Fiction writer Lydia Davis to speak for Writing Program Reading Series March 17 and 19

Fiction writer Lydia Davis, the Fannie Hurst Visiting Professor in Washington University’s Writing Program in Arts & Sciences, will present a craft talk, titled “A Beloved Duck Gets Cooked: Writing Outside the Mainstream,” and a reading from her work at 8 p.m. Tuesday, March 17, and Thursday, March 19, respectively, in Hurst Lounge, Room 201, Duncker Hall on Washington University’s Danforth Campus.

The events, presented by The Writing Program, are free and open to the public and will be followed by a reception and book signing.


A short story writer, novelist and translator, Davis is the author of four collections of short fiction— “Varieties of Disturbance” (2007), a finalist for the 2007 National Book Award; “Break It Down” (1986), a finalist for the PEN/Hemingway Award; “Samuel Johnson Is Indignant” (2001); and “Almost No Memory” (1997). She also has written a novel, “The End of the Story” (1995), and several small-press and limited-edition volumes.

Hailed as an inventive writer and “an American virtuoso of the short story form” (Salon magazine), Davis has written short stories that range in length from a sentence to 40 pages.

Her fiction has appeared in “The Best American Short Stories” (edited by Annie Proulx), “The Best American Poetry” (edited by Robert Hass) and in publications ranging from The New Yorker and Harper’s to literary journals such as Conjunctions and McSweeney’s. Her work has been translated into six languages.

A translator of French literature and philosophy, Davis is widely recognized for her translation of Marcel Proust’s “Du Côté de chez Swann,” or “Swann’s Way” (2002), winner of the French-American Foundation’s Annual Translation Prize and considered one of the most significant literary works of the 20th century. She also has translated books by Maurice Blanchot, Pierre Jean Jouve and Michel Leiris.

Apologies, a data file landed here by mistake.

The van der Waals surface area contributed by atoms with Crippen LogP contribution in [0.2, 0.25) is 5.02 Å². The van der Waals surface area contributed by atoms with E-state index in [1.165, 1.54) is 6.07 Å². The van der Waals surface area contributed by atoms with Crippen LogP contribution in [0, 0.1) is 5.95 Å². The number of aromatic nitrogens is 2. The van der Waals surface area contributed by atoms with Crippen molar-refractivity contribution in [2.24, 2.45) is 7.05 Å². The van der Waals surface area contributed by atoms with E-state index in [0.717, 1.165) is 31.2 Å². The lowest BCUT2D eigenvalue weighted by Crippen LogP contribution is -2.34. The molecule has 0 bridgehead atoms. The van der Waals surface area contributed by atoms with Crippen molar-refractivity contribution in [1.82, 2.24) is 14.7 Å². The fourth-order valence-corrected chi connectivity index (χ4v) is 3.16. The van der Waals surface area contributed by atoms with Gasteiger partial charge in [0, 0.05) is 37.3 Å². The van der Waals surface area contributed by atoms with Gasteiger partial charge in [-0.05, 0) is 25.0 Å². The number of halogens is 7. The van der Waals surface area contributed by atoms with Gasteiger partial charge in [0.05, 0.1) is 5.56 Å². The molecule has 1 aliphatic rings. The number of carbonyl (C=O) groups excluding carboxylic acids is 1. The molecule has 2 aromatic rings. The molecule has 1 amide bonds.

Davis was named a Chevalier of the Order of Arts and Letters by the French government for her fiction and translation and in 2003 received a John D. and Catherine T. MacArthur Fellowship. She also has been honored with a Lannan Foundation Literary Award and a Lila Wallace-Reader’s Digest Writer’s Award.

Currently on leave from the State University of New York at Albany, where she serves on the English faculty, Davis lives and works in upstate New York. Her works in progress include a new translation of Gustave Flaubert’s “Madame Bovary” for Viking Penguin.

Duncker Hall is located at the northwest corner of Brookings Quadrangle, near the intersection of Brookings and Hoyt drives. For more information, call (314) 935-7130 or email David Schuman at

Calendar Summary

WHO: Fiction writer Lydia Davis

WHAT: Talk on craft of fiction (March 17) and readings from her work (March 19)

WHEN: 8 p.m. Tuesday, March 17, and Thursday, March 19

WHERE: Hurst Lounge, Room 201 Duncker Hall

COST: Free and open to the public

SPONSOR: Washington University’s Writing Program Reading Series

INFORMATION: (314) 935-7130 or